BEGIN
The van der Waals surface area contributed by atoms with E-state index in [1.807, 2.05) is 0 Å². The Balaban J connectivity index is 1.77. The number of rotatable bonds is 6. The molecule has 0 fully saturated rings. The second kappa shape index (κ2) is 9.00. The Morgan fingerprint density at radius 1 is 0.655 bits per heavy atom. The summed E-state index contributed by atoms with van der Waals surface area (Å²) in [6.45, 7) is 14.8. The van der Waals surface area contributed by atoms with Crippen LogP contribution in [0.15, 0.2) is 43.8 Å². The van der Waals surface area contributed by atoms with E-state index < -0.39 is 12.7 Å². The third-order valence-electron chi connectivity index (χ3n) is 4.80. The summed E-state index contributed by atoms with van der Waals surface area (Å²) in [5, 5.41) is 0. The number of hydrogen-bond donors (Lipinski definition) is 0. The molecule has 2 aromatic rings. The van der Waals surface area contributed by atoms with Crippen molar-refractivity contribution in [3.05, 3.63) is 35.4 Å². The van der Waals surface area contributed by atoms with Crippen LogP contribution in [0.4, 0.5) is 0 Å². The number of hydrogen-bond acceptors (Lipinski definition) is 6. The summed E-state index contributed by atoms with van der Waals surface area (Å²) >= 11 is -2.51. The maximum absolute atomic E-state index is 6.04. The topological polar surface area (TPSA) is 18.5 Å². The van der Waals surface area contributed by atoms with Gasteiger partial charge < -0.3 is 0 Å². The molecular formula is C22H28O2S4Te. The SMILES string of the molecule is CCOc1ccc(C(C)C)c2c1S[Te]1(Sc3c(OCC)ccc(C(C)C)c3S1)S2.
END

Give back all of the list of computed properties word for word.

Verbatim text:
The van der Waals surface area contributed by atoms with E-state index in [1.807, 2.05) is 0 Å². The Balaban J connectivity index is 1.77. The number of rotatable bonds is 6. The molecule has 0 fully saturated rings. The second kappa shape index (κ2) is 9.00. The Morgan fingerprint density at radius 1 is 0.655 bits per heavy atom. The summed E-state index contributed by atoms with van der Waals surface area (Å²) in [6.45, 7) is 14.8. The van der Waals surface area contributed by atoms with Crippen LogP contribution in [0.15, 0.2) is 43.8 Å². The van der Waals surface area contributed by atoms with E-state index < -0.39 is 12.7 Å². The third-order valence-electron chi connectivity index (χ3n) is 4.80. The summed E-state index contributed by atoms with van der Waals surface area (Å²) in [5, 5.41) is 0. The number of hydrogen-bond donors (Lipinski definition) is 0. The molecule has 2 aromatic rings. The van der Waals surface area contributed by atoms with Crippen molar-refractivity contribution in [3.05, 3.63) is 35.4 Å². The van der Waals surface area contributed by atoms with Crippen LogP contribution in [0.4, 0.5) is 0 Å². The number of hydrogen-bond acceptors (Lipinski definition) is 6. The summed E-state index contributed by atoms with van der Waals surface area (Å²) >= 11 is -2.51. The maximum absolute atomic E-state index is 6.04. The topological polar surface area (TPSA) is 18.5 Å². The van der Waals surface area contributed by atoms with Gasteiger partial charge < -0.3 is 0 Å². The molecular formula is C22H28O2S4Te. The SMILES string of the molecule is CCOc1ccc(C(C)C)c2c1S[Te]1(Sc3c(OCC)ccc(C(C)C)c3S1)S2.